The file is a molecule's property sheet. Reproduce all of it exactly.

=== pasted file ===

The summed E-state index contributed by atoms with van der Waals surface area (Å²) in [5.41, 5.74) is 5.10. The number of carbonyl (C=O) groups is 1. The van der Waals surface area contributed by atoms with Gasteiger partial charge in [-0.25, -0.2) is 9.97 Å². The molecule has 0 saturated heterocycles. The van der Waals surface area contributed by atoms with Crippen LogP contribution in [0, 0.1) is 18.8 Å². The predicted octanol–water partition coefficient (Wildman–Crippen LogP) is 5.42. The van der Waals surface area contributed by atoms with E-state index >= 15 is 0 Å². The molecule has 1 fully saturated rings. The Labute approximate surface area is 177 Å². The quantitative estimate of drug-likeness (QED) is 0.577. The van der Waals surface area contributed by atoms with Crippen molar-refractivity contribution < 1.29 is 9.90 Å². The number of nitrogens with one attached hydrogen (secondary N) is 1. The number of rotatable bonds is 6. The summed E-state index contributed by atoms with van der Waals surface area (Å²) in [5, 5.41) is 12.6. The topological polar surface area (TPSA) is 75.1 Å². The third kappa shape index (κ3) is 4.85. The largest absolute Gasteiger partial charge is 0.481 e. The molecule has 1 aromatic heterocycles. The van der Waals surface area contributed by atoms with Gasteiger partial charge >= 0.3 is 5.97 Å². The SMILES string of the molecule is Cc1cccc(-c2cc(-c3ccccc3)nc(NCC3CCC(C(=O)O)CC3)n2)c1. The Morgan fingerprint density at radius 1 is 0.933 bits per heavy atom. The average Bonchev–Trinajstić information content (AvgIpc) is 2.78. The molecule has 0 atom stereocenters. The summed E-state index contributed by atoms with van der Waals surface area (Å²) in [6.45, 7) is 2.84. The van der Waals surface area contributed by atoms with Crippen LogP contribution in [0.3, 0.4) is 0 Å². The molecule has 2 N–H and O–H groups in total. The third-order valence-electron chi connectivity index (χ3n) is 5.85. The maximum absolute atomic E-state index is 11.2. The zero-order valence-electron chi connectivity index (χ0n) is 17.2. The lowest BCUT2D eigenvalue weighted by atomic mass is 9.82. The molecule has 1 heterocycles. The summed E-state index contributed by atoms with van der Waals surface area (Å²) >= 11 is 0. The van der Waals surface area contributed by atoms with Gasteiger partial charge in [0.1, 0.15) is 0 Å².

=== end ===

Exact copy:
The summed E-state index contributed by atoms with van der Waals surface area (Å²) in [5.41, 5.74) is 5.10. The number of carbonyl (C=O) groups is 1. The van der Waals surface area contributed by atoms with Gasteiger partial charge in [-0.25, -0.2) is 9.97 Å². The molecule has 0 saturated heterocycles. The van der Waals surface area contributed by atoms with Crippen LogP contribution in [0, 0.1) is 18.8 Å². The predicted octanol–water partition coefficient (Wildman–Crippen LogP) is 5.42. The van der Waals surface area contributed by atoms with E-state index >= 15 is 0 Å². The molecule has 1 fully saturated rings. The Labute approximate surface area is 177 Å². The quantitative estimate of drug-likeness (QED) is 0.577. The van der Waals surface area contributed by atoms with Crippen molar-refractivity contribution < 1.29 is 9.90 Å². The number of nitrogens with one attached hydrogen (secondary N) is 1. The number of rotatable bonds is 6. The summed E-state index contributed by atoms with van der Waals surface area (Å²) in [5, 5.41) is 12.6. The topological polar surface area (TPSA) is 75.1 Å². The third kappa shape index (κ3) is 4.85. The largest absolute Gasteiger partial charge is 0.481 e. The molecule has 1 aromatic heterocycles. The van der Waals surface area contributed by atoms with Gasteiger partial charge >= 0.3 is 5.97 Å². The SMILES string of the molecule is Cc1cccc(-c2cc(-c3ccccc3)nc(NCC3CCC(C(=O)O)CC3)n2)c1. The Morgan fingerprint density at radius 1 is 0.933 bits per heavy atom. The average Bonchev–Trinajstić information content (AvgIpc) is 2.78. The molecule has 0 atom stereocenters. The summed E-state index contributed by atoms with van der Waals surface area (Å²) in [6.45, 7) is 2.84. The van der Waals surface area contributed by atoms with Crippen LogP contribution in [0.3, 0.4) is 0 Å². The molecule has 2 N–H and O–H groups in total. The third-order valence-electron chi connectivity index (χ3n) is 5.85. The maximum absolute atomic E-state index is 11.2. The zero-order valence-electron chi connectivity index (χ0n) is 17.2. The lowest BCUT2D eigenvalue weighted by atomic mass is 9.82. The molecule has 1 heterocycles. The summed E-state index contributed by atoms with van der Waals surface area (Å²) >= 11 is 0. The van der Waals surface area contributed by atoms with Gasteiger partial charge in [0.1, 0.15) is 0 Å².